Children are the living messages we send to a time we will not see – Neil Postman

Unschoolers and bedtime rules

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One of the differences that set unschoolers and families following natural learning apart is that they tend to avoid rules, setting limits only where the child’s life is in danger or where they will be hurt if they proceed. Bedtime is one of the more obvious differences between mainstream and unschooling/natural learning families. The former tends to set a more rigid bedtime with an emphasis on routine whereas the latter tend to favour an approach that mirrors the way adults determine when it is time to go to bed. As Deb Lewis on Joyfully rejoicing states, children give many signs when they are tired and simply being quieter in the house can assist them to make the transition to sleep.

There are some things about traditional bedtime that set a mom and kid up for struggle. Kids don’t want to leave the action or leave their stuff …When bedtime means a child has to be alone in his room in the dark and the child wants to be in the light with people he loves, that’s a struggle. Kids can sleep anywhere, on a cushion under the table, in a chair, on the sofa, in mom’s bed, in mom’s arms. There’s no reason a child needs to be in his own room for sleep … When the mom decides the child should sleep and the child isn’t ready for sleep yet, that’s a struggle … A lot of struggle comes from a mom who wants things to be a certain way and a baby who has a different idea.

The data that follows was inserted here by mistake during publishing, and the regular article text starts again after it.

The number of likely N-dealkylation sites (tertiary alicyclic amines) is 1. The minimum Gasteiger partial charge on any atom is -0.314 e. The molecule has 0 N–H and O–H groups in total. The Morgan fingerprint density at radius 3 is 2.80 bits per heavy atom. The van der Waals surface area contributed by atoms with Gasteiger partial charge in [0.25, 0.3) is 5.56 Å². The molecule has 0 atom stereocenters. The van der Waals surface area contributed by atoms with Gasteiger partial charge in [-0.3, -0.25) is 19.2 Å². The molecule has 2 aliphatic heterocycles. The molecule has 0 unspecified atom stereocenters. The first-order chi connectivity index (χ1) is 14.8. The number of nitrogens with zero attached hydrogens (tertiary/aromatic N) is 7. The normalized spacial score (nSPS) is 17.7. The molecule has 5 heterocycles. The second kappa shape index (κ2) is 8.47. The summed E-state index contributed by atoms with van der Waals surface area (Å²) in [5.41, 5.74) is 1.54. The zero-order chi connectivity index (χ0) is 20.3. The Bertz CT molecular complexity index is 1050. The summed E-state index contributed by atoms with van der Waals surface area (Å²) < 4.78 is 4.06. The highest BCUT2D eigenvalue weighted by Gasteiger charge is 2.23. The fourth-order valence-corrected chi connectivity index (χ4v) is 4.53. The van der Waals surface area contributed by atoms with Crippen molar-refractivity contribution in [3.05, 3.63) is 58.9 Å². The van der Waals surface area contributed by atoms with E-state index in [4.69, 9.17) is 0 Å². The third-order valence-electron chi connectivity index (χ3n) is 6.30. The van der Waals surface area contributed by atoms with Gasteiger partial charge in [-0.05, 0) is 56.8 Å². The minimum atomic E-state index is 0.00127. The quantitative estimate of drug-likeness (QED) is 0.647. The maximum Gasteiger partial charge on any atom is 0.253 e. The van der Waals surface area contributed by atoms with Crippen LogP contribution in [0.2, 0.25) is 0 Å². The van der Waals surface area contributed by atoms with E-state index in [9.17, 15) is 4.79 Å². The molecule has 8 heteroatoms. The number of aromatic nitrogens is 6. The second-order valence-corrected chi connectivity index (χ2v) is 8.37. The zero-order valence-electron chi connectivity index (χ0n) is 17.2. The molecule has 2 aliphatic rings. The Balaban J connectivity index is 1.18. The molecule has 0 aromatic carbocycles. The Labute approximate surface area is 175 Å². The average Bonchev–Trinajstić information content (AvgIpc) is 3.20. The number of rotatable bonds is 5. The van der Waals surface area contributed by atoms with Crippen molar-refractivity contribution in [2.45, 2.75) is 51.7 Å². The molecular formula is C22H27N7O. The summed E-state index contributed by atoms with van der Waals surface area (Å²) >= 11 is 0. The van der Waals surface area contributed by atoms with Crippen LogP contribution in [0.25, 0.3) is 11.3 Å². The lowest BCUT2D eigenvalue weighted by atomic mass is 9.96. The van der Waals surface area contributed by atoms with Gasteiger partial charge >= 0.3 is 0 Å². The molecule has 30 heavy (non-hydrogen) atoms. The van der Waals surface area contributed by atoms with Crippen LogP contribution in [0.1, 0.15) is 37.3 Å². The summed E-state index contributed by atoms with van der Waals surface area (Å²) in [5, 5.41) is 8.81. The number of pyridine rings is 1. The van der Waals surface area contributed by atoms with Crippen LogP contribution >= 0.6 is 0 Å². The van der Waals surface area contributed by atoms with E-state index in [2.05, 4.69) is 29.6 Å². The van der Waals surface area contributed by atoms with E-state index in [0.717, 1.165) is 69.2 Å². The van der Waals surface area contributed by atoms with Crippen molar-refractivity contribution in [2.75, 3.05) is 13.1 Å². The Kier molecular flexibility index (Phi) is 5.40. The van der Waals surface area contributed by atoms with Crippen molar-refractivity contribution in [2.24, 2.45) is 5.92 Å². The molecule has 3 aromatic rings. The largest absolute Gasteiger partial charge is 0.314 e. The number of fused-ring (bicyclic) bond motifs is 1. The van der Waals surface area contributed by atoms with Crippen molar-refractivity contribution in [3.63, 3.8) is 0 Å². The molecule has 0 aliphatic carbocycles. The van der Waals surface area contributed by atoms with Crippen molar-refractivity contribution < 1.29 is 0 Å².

A further point of departure from traditional parenting is the sharing of a sleep space. Research supports the notion, evident in the Deb Lewis quote above, that children like to sleep with their parents.

The difference between the stories of parents who fight their children and those of the unschool and natural learning community around bedtime are interesting. As Danya Martin states:

When others hear that Unschoolers have “no bedtime”, it isn’t exactly true. Unschoolers do have bedtimes, but only when they say they are ready to sleep. It is a very organic, easy, joyful process for my children, and something they have never had any issues with. I know that most sleep issues in children today are because of parents imposing their needs before the needs of their children. Unschooling not only allows children the freedom to choose their own bedtime, but [it] releases them from the cultural notions that bedtime is a difficult process for parents and children.

And there’s the hard part, being released from cultural norms. Whether it’s the cultural norms that children need a separate sleep space or a determined bedtime, there are many taken for granted assumptions in parenting that the unschool and natural learning community are seeking to challenge. These assumptions are based on a cultural bias around individualism, separation from parents and stoic independence. However, this can be a difficult road to travel.

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